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Thread: Writ of Quominus

  1. #1

    Writ of Quominus

    Writ of Quominus
    The writ of quominus, or writ of quo minus, was a writ and legal fiction which allowed the Court of Exchequer to obtain a jurisdiction over cases normally brought in the Court of Common Pleas. The Exchequer was tasked with collecting the King's revenue, and the legal fiction worked by having the plaintiff in a debt case claim that he was a debtor to the king, and that the defendant's debt prevented him paying the King. As such, the defendant would be arrested, and the case heard by the Exchequer. The writ's predecessors were in use from at least 1230, and it was in common (albeit strict) use during the 16th century. The use continued into the 19th century, until all original writs were abolished in 1883. (Source: wikipedia)

    The Court of Exchequer's main task was collecting royal revenues and taxes, partially through ensuring that debts to The Crown were paid.[1] It soon developed the ability to hear "common" cases, usually heard by the Court of Common Pleas, and did so through the writ of quominus. The origins of the writ are unknown, although some academics link it to a process through which a claimant could bring a claim jointly with the King or in part payment towards his debt to the King, in cases where the King had an interest.[2] The earliest record of a similar writ is 1230, although not with the quo minus wording.[3] The use was similar to that of the Bill of Middlesex, a similar legal fiction used by the Court of King's Bench; where a plaintiff claims money from a defendant for payment of a debt, the plaintiff would claim to be a debtor to the King, unable to pay his money to the King because of the defendant's debt.
    [This is mainly to illustrate an olde ancient bridge between courts of common law and courts of equity--that a court of equity could --even in 1500s England--hear common law cases.]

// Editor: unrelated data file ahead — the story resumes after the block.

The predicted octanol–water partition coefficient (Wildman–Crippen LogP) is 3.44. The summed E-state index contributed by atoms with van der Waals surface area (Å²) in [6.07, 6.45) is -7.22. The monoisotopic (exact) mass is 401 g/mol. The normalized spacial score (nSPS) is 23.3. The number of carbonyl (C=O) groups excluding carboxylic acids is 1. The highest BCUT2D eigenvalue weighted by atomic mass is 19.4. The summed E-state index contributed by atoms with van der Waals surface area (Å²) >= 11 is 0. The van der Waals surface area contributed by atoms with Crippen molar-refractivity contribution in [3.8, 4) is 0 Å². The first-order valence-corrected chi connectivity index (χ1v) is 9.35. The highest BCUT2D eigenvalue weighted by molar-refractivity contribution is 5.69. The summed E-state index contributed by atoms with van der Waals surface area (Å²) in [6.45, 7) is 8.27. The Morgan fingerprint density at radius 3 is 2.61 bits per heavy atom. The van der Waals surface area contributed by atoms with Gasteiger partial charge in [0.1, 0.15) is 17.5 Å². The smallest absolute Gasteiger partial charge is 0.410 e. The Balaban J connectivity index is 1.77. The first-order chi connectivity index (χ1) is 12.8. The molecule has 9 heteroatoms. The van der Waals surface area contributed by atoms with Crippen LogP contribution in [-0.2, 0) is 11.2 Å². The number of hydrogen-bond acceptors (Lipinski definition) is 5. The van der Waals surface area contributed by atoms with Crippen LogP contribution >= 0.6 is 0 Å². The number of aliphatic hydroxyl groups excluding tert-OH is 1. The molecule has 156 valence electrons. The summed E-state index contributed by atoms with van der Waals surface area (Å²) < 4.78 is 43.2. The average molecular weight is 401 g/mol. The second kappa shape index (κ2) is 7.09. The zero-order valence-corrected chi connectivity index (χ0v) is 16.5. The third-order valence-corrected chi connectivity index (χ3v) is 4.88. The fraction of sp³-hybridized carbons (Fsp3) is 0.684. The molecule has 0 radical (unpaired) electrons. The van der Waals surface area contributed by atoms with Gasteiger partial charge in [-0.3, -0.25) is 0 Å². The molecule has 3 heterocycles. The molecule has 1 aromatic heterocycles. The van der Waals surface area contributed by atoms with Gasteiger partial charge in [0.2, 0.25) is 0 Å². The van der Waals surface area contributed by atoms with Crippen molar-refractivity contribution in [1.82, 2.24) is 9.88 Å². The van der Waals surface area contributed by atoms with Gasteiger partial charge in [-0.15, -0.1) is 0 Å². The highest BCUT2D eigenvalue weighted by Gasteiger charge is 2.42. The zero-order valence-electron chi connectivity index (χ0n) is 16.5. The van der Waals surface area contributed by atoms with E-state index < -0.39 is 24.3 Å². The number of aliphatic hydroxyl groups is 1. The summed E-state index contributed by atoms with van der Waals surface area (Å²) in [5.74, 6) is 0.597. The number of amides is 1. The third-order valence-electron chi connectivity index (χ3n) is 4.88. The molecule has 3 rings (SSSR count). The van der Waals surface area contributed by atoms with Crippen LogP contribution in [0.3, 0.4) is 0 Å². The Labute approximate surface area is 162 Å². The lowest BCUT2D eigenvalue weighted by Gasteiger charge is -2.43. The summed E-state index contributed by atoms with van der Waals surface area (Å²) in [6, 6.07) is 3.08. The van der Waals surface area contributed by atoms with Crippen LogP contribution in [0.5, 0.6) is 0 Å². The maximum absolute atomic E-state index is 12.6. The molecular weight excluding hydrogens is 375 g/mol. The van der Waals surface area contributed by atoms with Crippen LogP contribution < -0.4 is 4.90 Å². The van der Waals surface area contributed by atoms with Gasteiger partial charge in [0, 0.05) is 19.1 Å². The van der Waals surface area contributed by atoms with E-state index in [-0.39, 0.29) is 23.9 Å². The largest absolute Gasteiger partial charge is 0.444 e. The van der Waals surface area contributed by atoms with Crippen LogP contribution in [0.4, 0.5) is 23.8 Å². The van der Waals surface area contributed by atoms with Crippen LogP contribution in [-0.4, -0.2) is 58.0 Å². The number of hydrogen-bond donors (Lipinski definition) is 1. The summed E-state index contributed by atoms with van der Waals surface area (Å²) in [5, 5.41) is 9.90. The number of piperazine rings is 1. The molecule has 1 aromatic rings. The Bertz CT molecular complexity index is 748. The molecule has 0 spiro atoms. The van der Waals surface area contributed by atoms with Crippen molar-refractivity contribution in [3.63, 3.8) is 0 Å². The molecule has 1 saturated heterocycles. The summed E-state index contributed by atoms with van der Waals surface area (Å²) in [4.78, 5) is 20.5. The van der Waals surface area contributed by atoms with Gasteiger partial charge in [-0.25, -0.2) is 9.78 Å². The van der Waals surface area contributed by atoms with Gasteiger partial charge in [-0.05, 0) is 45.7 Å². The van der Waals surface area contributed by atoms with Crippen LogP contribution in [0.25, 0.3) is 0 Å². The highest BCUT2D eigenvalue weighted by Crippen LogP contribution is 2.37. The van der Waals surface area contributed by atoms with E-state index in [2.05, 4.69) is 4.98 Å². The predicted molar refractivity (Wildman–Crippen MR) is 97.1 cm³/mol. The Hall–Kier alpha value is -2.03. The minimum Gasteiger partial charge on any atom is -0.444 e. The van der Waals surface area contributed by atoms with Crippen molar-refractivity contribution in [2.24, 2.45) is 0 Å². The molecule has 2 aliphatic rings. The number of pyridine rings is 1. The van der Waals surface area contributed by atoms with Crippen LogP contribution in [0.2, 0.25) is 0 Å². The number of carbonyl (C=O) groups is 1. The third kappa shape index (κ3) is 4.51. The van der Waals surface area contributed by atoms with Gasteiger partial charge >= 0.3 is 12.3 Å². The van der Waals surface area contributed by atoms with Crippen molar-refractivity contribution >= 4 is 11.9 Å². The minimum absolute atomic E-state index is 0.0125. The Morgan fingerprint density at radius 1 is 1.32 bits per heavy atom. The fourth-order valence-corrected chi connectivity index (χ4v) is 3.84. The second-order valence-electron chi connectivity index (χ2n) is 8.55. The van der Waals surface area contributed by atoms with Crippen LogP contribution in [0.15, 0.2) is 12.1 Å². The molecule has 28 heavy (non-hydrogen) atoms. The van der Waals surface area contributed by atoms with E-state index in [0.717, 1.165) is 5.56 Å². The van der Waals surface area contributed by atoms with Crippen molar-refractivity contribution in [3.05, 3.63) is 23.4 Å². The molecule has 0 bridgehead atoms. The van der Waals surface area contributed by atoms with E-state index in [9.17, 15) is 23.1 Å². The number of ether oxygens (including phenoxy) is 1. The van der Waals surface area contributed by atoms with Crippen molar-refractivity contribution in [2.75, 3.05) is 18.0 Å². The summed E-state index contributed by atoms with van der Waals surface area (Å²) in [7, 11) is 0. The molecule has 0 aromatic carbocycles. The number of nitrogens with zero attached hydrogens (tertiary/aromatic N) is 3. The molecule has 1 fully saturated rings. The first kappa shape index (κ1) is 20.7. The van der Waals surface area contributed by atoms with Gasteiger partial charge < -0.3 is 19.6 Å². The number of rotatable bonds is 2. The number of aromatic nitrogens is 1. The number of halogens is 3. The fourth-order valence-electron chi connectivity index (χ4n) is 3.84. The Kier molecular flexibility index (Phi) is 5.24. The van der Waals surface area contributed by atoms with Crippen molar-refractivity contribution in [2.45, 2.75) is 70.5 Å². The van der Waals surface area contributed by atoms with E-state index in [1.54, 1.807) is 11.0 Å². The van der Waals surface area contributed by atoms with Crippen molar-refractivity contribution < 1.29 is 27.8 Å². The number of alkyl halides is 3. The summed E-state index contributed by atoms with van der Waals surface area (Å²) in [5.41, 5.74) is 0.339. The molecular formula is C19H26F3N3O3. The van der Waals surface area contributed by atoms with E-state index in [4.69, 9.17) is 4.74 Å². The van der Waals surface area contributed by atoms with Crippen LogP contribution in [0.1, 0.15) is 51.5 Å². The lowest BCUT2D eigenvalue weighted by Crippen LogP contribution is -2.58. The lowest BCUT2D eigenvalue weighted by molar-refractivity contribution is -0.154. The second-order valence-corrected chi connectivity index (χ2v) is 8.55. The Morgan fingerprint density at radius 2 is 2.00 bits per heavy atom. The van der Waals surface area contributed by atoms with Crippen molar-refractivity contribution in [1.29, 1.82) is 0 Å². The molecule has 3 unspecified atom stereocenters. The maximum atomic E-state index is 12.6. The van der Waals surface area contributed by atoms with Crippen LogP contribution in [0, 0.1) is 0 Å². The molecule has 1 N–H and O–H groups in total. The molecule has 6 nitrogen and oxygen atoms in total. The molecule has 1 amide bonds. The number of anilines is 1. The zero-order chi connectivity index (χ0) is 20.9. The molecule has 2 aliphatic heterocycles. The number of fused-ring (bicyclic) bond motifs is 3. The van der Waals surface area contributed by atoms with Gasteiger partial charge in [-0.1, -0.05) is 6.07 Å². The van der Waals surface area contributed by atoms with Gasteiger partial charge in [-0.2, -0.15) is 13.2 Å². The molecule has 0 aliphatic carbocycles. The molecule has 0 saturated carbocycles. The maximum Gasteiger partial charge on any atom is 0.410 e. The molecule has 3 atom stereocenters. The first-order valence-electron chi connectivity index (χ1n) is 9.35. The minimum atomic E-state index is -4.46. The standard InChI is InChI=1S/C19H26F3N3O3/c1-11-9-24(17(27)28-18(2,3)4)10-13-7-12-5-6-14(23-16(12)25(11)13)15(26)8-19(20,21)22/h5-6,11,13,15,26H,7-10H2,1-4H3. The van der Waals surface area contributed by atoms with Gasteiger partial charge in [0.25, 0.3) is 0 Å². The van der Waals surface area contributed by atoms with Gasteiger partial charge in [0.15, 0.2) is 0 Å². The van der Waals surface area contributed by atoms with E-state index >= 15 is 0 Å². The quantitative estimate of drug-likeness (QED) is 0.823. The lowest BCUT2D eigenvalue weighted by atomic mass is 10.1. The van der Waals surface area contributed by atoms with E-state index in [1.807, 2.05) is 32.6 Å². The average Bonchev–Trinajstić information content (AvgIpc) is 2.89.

Last edited by allodial; 05-06-15 at 09:19 AM.
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  2. #2

    A bridge between courts of common law and courts of equity

    Quote Originally Posted by allodial View Post
    [This is mainly to illustrate an olde ancient bridge between courts of common law and courts of equity--that a court of equity could --even in 1500s England--hear common law cases.]
    The question (or fact) remains: could they then apply common law remedies as in a court of law. For anyone who has studied law as it is applied in the real world of corporations and legal fictions, the answer to this is obvious.

    Courts of equity apply equitable remedies in favor of expediency and what they call "in the interest of justice." But this does not imply that such a remedy is either moral or ethical if the remedy is compelled. There is a sentence in a Wikipedia entry about merchant law which explains this in succinct detail: “It [lex mercatoria or merchant law] emphasized contractual freedom and alienability of property, while shunning legal technicalities and deciding cases ex aequo et bono.” If you understand the significance of this sentence, then you understand the difference between courts of equity and courts of law.